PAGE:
Financial advisor on a screen
Since the pandemic hit India, those who follow the financial markets have often been baffled by the huge disconnect between what is happening in the stock markets and the devastation caused by Covid-19. The only segment of the economy that has apparently picked up on the pandemic has been the stock markets. After a first setback in March 2020, when the benchmark S&P BSE Sensex hit its calendar year low of 25,639, the market is on a roll, hitting its all-time high of 53,291 points in mid -July of this year. This galloping rise has led to another phenomenon: the arrival of thousands of new investors in the stock markets, eager for information and advice on how and where to invest. Consider the numbers: Brokerage firms have seen a million new accounts receivable opened each month of the current calendar year. Between FY19 and FY20, the share of retail investors in the overall cash market turnover rose from 39% to 45%, the largest increase ever in Indian stock markets, and the share remained at 45 % during FY21 as well.
A consequence of this massive growth in the number of new investors is the rise of a group of intelligent and articulate individuals, with YouTube as the preferred medium of communication, who present to these newbies the key concepts of investing and the markets. financial. And investors are flocking to these financial influencers – commonly known as influencers – in droves. These influencers aren’t just based in big cities. Some of the most popular – with millions of followers – come from small towns and villages. Yet the ease with which they communicate with the new herd of investors has caused their income, both from Google and through partnerships with several brokerage firms that use them to reach investors, to increase rapidly. It’s a win-win solution: Investors get much-needed financial information and advice, brokerage firms reach new potential clients, and influencers make big bucks. However, these financial influencers are careful not to give stock advice and are very careful when it comes to advice. In fact, some of them are also associated with the Securities and Exchange Board of India as registered investment advisers. The central idea, they all agree, is to familiarize the new investor with the basics of financial investing and planning. In the process, they also serve the purpose of financial inclusion.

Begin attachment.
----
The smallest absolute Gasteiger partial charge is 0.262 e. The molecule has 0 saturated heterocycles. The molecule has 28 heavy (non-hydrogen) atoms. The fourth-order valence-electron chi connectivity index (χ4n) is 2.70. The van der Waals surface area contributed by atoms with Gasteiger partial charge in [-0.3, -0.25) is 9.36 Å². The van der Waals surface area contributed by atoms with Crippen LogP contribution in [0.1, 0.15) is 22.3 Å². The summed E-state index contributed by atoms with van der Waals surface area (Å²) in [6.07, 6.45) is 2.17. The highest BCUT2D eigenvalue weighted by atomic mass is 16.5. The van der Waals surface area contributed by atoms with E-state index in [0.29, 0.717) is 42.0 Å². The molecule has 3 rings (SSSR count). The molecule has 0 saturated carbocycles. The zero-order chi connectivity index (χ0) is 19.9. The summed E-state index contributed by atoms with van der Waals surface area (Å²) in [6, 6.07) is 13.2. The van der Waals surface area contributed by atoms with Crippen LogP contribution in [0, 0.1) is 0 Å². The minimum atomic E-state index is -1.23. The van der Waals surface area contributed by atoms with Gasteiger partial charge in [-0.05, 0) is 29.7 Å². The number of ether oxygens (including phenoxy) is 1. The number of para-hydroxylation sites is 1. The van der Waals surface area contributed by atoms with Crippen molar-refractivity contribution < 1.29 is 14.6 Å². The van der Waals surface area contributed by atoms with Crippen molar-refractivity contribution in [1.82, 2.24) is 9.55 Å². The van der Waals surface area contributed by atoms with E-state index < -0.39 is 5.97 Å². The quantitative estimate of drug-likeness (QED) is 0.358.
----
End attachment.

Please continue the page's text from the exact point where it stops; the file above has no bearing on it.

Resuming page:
Our cover article by Ashish Rukhaiyar takes a close look at this growing phenomenon of influencers in India, how they work, why they are popular, and how they give advice to investors.
On the markets, read Anand Adhikari’s analysis of Paytm’s multiple growth drivers in the upcoming major fintech initial public offering (IPO). We’re looking at whether Paytm’s engines will pull hard enough to justify the market interest that the IPO is already generating and the challenges it may face. I am also delighted to announce that Udayan Mukherjee, well-known financial market expert and editor-in-chief of global affairs, is starting his regular column, Animal Spirits, in this issue. It’s on page 14.